Again, you introduced some sub-stories that are a nice read but only have a small connection with the main story. I thought the sub-stories themselves were entertaining, but there wasn’t enough linking it to the main story. (Mother dying for children had absolutely no connection; sick husband letting wife live actually felt like a slap in the face when the woman remarried and had kids so suddenly (not to mention she was gone an obviously long time if a disease popped and and the government quarantined her village in the time of her family visit, she can obviously live without her husband quite easily).) The main story would have been better for me if those mini stories had somehow mirrored a small aspect of the main story.

    I’m also not sure someone can go from having a stable heart rate to coughing blood and dying in an hour without showing symptoms of being near-death for her parents to see.

    Uhmmmmmmmm I’ll leave it at that but yeah good story.

    1. I took the woman being gone for so long because she had to travel so far to see her loved ones. I read it as almost Biblical era, in which case it could have taken months to travel back and forth. She could have left to see a sick loved one, or for a census, perhaps.
      Second- the little girl’s condition was never expanded on (the blood coughing sounds like TB, but maybe cancer), so it would be hard to say. I read it as Maddie was already dying and perhaps unconscious shortly after her parents left. Not all deaths are dragged out.
      I liked that the sub-stories weren’t too on the nose (it would have felt too predictable). As another commenter (Jenn) put it, we (hopefully) all die at the right time, hopefully with some peace as well as pain. This wasn’t a morality tale (which it would have turned into if the stories overlapped too much), it was a mortality tale.

  18. This made me think about life. I loved it. This pasta has been a rare gem in a site where people prefer gore to actual plot and depth. 10/10

  19. This was so well written.. I imagined in a kind of Tim Burton way written in a way that seemed reminiscent of Rold Dahl :) I loved it

    1. Stephan D. Harris

      Okay, there’s a few problems with doing that. First of all, I’d have to find a small scale publishing company that accepts unsolicited works, caters to both the genre and demographic, and actually WANTS to reproduce it. It’s a huge pain in the ass.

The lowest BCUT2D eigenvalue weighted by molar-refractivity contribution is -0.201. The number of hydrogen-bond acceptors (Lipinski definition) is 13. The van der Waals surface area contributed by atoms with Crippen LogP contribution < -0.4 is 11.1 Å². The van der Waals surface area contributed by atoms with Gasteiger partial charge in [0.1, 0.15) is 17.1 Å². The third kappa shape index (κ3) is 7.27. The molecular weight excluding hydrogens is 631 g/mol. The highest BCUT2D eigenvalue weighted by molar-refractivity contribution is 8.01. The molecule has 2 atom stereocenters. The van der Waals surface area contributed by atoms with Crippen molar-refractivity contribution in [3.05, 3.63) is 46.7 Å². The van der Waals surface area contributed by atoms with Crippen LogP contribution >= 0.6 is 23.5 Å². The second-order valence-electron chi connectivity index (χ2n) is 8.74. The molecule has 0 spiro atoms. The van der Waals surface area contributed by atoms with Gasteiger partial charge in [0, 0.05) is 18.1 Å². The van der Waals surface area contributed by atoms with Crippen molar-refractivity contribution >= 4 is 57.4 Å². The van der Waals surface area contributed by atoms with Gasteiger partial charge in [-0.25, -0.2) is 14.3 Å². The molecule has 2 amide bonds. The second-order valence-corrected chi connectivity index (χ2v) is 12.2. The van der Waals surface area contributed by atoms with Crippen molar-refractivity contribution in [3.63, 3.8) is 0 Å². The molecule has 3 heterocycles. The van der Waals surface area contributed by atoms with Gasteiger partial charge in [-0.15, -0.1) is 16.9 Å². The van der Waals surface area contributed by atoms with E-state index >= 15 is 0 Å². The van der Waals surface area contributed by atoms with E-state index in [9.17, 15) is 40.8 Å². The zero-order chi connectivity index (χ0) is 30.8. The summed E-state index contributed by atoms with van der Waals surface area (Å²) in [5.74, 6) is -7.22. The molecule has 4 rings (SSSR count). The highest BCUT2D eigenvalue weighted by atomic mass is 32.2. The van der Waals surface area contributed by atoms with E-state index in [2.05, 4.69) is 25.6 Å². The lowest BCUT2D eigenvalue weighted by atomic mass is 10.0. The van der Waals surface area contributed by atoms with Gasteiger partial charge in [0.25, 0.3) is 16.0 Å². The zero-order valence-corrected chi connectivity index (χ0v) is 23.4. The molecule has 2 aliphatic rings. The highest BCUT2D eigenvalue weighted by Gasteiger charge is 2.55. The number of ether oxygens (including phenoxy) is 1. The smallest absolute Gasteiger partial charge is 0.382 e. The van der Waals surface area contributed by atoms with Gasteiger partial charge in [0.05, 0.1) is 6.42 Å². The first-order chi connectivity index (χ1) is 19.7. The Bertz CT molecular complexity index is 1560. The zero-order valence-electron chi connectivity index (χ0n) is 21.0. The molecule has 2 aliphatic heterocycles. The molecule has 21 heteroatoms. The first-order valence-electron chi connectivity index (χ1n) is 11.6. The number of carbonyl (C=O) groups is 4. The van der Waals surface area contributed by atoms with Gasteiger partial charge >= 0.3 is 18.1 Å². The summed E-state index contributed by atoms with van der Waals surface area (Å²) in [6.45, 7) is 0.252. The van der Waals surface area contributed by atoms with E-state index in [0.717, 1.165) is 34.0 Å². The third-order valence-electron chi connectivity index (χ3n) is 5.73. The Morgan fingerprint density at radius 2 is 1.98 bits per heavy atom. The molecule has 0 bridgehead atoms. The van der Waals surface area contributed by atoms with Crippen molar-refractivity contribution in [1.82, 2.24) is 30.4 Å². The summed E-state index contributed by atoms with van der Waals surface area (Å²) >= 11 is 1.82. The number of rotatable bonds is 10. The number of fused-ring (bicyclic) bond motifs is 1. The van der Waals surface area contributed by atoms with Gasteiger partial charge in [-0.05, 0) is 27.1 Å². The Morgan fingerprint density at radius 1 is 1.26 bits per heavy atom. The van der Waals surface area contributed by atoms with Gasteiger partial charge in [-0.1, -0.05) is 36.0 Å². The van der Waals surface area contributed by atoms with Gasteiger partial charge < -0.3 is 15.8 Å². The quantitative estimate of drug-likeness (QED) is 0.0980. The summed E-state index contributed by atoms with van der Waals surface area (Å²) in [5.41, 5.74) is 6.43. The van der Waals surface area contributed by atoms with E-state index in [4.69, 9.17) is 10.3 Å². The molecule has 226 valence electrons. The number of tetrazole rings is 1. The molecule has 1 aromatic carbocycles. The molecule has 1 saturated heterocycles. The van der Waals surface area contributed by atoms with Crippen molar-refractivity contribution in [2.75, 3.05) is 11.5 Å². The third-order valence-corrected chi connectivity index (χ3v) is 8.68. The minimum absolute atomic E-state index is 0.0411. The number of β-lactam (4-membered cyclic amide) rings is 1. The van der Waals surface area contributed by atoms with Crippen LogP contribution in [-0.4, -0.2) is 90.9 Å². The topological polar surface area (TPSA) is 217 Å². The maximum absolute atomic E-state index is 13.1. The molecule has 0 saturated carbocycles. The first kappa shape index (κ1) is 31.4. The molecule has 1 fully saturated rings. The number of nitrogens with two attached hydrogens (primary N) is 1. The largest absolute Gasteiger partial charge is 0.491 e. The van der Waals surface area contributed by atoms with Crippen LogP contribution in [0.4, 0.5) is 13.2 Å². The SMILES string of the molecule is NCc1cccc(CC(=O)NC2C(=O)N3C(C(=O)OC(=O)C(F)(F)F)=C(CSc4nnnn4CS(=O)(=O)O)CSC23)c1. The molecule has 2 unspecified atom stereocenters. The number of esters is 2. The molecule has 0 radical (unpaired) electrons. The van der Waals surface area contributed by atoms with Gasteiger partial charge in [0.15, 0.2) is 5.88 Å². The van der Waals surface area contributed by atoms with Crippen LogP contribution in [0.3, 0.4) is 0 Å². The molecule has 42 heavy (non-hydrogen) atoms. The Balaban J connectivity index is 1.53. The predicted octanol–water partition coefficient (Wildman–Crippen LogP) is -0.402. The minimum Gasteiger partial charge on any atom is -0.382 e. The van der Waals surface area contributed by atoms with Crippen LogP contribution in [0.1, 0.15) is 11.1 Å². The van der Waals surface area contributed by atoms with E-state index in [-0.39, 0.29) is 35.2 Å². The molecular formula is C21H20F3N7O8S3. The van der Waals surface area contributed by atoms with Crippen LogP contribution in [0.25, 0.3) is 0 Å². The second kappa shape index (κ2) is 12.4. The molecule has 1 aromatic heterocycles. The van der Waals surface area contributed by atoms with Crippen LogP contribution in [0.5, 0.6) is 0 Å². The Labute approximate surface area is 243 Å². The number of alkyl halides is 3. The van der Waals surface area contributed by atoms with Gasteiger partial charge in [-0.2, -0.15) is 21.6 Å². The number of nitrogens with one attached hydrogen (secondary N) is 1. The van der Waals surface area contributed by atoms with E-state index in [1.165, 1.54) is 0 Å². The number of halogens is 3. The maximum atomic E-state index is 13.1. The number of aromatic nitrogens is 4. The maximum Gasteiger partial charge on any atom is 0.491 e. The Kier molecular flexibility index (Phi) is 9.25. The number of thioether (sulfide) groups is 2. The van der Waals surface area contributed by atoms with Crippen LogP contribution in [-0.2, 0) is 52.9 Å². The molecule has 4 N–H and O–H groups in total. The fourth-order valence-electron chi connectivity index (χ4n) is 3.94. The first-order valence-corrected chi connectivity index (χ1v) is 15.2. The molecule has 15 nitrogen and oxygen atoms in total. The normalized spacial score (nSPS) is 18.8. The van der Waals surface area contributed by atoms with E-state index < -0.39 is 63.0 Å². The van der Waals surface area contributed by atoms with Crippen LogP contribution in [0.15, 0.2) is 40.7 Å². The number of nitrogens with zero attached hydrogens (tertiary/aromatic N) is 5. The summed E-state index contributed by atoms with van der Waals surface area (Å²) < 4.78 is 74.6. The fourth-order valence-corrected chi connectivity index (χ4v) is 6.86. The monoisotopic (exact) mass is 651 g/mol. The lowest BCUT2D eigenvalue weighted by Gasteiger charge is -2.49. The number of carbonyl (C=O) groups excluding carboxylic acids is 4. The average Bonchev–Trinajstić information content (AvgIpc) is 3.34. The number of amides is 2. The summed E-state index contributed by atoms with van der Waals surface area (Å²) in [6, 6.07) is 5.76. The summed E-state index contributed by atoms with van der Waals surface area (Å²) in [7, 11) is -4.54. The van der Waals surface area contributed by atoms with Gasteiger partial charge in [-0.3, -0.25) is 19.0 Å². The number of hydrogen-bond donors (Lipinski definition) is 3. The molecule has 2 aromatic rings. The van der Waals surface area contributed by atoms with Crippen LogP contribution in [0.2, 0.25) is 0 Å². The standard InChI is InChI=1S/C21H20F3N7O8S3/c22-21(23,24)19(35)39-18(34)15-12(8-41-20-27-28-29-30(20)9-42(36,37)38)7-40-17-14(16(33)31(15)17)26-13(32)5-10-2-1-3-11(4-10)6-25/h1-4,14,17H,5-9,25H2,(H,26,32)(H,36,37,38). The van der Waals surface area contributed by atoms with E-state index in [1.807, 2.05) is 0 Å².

2. Stephan D. Harris

      Screw it. I’m going to try anyway.

      This also means that I’m going to have to ask that no one reproduces this one anywhere, and that if I win any of the writers contests I’ll have to this removed from the site. Sorry kids.

      1. I wish you the best of luck. Check by the library- they may have a guide called “Writer’s Market” or similar- that’s listed with publishers, publishing houses, and agents.

  20. how sad,i wish they went to the hostpital,docs told her there nothing they can do and they disconnected her,but they see Lazarus,but they didnt know his name,petting Maddie on here hair,but not burning it,they were horrified to find a burning man petting their daughter,and when they ran to tell the doctors a mysterious man sitting next to their daughter,burnt,when they and the doctor come back to Maddies room,to their suprise,Maddie is breathing and alive,and she is whispering into Lazarus’s ear,and then Lazarus disappers when the doctors and the parents had talked and turned around,Maddie came back and them his name was Lazarus,and he helped her for a price~

  21. This story was so sweet. I loved how he took her so gently, slowly preparing her by telling her the stories. As sad as it was that she died, it was almost nice knowing it wasn’t brutal or totally terrifying. I absolutely loved everything about this story.

  22. It didn’t really make much sense until about halfway through the story, but once it clicked, I felt as though it was a very good story. 8/10

  23. Great story. Not so much creepypasta, but well written.

    Did anyone else picture Lazarus looking like the smoking victim from Beatlejuice? The one that’s on the couch in the afterlife waiting room?

  24. By god, Stephan, you never fail to entertain me. This one made me feel for Lazarus, what a beautifully designed entity. I love your writings more than any other on this site, they’re all nearly perfect, in my opinion. Keep going, you’ll make it big.

  25. Maya Angelou’s quote was excellent foreshadowing for the end of the story. The “fire” (the burn victim Lazarus) brings catharsis and gives Maddie peace in her final minutes. Brilliant as usual Mr. Harris!

  26. This one shares a lot of the same themes as my first pasta, “The Sixth Floor.” It’s still on this site somewhere.

    Also if you liked it, please like my page. Just follow the red letters that spell my name.

    1. I searched the site for your story you mentioned, and I must say I’m very impressed! You have a knack for the Ray-Bradbury-esque kind of creepiness. Very nice.

    1. WhatisthisWinter

      My favorite Creepy pasta writer leaving a comment on the story of my other favorite writer?… I don’t know how to deal with this! Will you have my child?

  27. I agree with Constipated Unicorn. Perhaps the only creepy part was the idea of how death took little Maddie. Burning chair ouch.

  28. I agree with Constipated Unicorn. Perhaps the only creepy part was the idea of how death took little Maddie. Burning chair ouch.

  29. Constipated Unicorn

    I didn’t find this story very creepy, but I still loved it. I thought the plot was really deep; sometimes we have to die for the sake of our loved ones… A really beautiful pasta nonetheless. Very well written as well.
    10/10

    1. I found it creepy in a way. I mean seriously a girl never breathing or smiling. That’s just scary and heart broken for parents. Cause moms and dads. Would be scared for there kids.

  30. THEN WHO WAS....nevermind...

    Very well written. I could see the characters as I read this and was totally into it. Awesome job man!